When studying the evolution of humankind, one of the most interesting questions is how did language change hunter-gatherer societies. The answer is that it is not one single factor. It is a combination many factors. One example is the development of spoken languages, which was one of the most important achievements in early human culture. In the beginning, humans communicated using sounds and gestures, but as they grew in number, they needed to find more food sources.
The introduction of the “f” and ‘v sounds in human speech was a result of the transition to agriculture. These sounds were easy to produce and didn’t require any chewing. However, the introduction of agriculture changed the dietary habits of human beings. While many linguists believe that human language ability is universal, this study suggests that the development of agriculture facilitated the arrival of new sounds in human voices. Hockett argues that these new sounds came into being because of the dietary changes promoted by agriculture.
Many theories exist about how language evolved. Some researchers believe that our ancestors used sounds as their primary means of communication, and then invented new words for objects and actions they encountered in their environment. It is not clear how language evolved over millions of years, but the evolution of language was clearly not a slow process. The development of language would have required our ancestors to develop the ability to ‘digitize’ signals and express meaning through combinations of sounds. Interestingly, the French Academy banned papers about the evolution of language in 1866, and it was not until later that humans were able to learn to speak.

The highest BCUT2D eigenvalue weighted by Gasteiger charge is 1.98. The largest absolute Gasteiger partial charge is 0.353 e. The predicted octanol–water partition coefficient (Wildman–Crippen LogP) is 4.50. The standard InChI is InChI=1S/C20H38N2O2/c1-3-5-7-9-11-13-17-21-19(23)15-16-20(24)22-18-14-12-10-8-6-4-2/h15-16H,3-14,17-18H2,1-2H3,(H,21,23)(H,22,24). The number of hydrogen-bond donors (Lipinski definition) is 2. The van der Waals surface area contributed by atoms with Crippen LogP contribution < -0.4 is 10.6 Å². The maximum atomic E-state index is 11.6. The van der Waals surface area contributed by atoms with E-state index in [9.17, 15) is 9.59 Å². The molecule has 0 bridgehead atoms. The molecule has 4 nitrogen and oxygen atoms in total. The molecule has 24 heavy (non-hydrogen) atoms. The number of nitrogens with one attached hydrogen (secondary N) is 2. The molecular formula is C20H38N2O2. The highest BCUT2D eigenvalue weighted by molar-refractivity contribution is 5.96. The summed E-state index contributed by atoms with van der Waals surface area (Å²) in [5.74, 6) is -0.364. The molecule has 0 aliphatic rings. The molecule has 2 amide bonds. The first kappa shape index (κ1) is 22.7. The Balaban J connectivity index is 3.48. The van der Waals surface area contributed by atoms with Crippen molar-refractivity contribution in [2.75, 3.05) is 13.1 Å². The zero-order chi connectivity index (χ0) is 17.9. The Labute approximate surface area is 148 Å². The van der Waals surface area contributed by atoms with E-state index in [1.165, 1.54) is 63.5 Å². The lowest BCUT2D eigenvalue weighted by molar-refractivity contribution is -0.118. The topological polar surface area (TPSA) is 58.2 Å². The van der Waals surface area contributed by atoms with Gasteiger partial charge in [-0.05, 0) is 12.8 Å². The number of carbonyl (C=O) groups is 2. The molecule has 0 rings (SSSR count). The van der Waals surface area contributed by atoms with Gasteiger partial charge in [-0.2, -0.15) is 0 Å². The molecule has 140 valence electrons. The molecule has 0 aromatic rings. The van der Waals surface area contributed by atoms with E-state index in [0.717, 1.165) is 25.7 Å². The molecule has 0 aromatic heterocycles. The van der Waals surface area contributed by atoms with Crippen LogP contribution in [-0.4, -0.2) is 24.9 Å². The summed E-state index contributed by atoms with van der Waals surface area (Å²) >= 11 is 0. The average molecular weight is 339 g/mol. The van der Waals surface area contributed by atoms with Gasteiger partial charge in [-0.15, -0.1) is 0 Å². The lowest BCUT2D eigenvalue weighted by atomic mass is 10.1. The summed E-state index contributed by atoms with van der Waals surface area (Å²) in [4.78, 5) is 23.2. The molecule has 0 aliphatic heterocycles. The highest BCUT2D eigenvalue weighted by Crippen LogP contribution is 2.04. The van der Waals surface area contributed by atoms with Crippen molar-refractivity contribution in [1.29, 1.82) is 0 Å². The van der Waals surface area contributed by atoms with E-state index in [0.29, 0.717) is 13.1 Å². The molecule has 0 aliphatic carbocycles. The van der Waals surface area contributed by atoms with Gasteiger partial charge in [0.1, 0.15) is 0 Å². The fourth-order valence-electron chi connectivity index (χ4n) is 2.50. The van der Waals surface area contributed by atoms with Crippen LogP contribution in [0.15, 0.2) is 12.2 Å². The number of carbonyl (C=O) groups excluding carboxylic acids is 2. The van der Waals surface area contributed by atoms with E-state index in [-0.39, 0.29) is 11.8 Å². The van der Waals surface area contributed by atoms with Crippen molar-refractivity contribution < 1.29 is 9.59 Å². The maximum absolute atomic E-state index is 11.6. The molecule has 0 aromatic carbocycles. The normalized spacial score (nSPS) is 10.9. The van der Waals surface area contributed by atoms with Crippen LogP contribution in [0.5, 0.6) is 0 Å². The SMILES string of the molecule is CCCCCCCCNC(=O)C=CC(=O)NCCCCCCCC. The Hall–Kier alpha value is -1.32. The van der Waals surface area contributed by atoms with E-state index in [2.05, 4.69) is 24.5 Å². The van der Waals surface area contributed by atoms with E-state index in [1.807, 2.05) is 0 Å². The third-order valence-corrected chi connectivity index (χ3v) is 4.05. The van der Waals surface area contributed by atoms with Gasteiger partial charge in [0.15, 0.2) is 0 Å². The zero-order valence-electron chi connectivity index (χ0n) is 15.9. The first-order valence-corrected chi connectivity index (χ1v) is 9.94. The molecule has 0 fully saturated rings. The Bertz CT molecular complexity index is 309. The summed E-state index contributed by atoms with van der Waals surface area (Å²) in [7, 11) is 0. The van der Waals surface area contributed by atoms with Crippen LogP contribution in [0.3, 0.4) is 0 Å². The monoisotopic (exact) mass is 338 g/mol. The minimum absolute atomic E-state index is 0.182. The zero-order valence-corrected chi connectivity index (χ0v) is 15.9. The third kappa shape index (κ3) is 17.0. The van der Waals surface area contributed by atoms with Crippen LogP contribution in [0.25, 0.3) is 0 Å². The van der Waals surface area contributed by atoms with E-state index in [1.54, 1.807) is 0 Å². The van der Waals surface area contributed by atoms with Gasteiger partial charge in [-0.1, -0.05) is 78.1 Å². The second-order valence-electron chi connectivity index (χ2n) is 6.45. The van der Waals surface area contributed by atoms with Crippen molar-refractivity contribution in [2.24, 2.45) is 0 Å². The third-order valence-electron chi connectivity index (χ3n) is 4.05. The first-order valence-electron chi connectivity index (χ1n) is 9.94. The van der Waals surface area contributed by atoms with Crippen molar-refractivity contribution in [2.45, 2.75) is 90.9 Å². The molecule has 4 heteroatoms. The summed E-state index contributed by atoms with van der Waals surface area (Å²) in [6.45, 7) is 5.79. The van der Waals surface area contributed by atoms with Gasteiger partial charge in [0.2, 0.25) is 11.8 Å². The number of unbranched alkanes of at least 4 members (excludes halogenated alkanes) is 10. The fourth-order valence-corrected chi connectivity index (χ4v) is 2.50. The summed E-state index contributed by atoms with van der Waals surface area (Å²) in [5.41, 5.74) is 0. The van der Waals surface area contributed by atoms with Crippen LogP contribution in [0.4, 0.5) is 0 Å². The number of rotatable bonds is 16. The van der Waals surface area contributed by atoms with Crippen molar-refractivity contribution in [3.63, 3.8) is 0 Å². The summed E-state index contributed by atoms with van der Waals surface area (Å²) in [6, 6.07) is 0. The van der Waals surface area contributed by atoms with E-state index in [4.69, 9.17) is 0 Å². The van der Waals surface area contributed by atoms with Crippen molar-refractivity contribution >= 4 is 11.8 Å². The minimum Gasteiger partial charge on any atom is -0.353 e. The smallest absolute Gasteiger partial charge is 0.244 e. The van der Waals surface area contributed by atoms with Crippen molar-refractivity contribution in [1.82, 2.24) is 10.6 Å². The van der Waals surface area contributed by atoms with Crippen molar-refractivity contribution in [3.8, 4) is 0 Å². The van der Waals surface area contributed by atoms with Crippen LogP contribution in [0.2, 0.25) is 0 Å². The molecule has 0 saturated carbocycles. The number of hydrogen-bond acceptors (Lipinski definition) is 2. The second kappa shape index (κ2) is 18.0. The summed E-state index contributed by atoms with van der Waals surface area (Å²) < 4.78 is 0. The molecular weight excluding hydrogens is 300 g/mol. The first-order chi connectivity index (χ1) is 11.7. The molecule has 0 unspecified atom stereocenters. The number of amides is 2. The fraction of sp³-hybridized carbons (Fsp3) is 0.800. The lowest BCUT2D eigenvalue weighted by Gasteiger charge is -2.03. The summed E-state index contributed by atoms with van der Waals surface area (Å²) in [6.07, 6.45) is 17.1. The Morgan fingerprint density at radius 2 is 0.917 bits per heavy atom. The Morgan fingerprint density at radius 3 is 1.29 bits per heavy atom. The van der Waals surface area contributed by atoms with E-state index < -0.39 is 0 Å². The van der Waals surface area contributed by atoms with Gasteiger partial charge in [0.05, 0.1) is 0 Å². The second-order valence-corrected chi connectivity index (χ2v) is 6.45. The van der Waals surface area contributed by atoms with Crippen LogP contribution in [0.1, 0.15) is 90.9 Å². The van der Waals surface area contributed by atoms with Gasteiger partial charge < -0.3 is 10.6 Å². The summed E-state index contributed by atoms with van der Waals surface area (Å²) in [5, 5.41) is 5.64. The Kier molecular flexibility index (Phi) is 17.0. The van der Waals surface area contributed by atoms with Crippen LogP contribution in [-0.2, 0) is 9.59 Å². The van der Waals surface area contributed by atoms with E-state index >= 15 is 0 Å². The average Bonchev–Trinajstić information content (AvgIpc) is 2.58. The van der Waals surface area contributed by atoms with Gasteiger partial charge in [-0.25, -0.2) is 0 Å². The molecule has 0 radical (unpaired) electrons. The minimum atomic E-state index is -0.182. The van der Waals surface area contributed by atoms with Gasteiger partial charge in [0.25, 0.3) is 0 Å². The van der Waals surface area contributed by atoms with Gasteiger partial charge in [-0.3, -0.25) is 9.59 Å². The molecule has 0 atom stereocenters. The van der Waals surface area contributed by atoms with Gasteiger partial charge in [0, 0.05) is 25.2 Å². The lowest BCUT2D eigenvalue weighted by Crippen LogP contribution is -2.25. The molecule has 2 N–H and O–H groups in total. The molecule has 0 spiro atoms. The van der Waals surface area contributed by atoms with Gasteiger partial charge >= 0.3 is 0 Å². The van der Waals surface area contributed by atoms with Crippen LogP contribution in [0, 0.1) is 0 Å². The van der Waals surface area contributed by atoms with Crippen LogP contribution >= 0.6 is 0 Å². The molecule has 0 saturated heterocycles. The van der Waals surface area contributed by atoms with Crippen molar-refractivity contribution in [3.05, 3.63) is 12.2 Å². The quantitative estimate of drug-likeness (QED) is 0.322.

Many theories exist about how language development influenced hunter-gatherer societies. Many of these theories are based on archaeological digs. Some of these theories are based on observation. Some theories, however, do point to the existence a language that is closely related to human behavior. People often use fire to cook their food while hunting for food. Thus, children’s role in the development of language in hunter-gatherer societies is remarkably similar to that of modern humans.
These theories were not the only change that occurred with the development of language. Hunter-gatherer communities remained in one area and developed farming techniques. While some of these societies continue to exist today, many have changed significantly since they first started using language. Today, hunter-gatherer societies exist in pockets around the world. The San Bushmen of South Africa and the Sentinelese of Peru are examples of such cultures.
Another popular theory that attempts to answer the question “how did the development of language change hunter-gatherer society” involves the development of cuneiform writing. Thousands of years ago, these people used cuneiform writing to keep track of their possessions and to distinguish members of society. Later, cuneiform symbols were developed to represent syllables and help people communicate across space.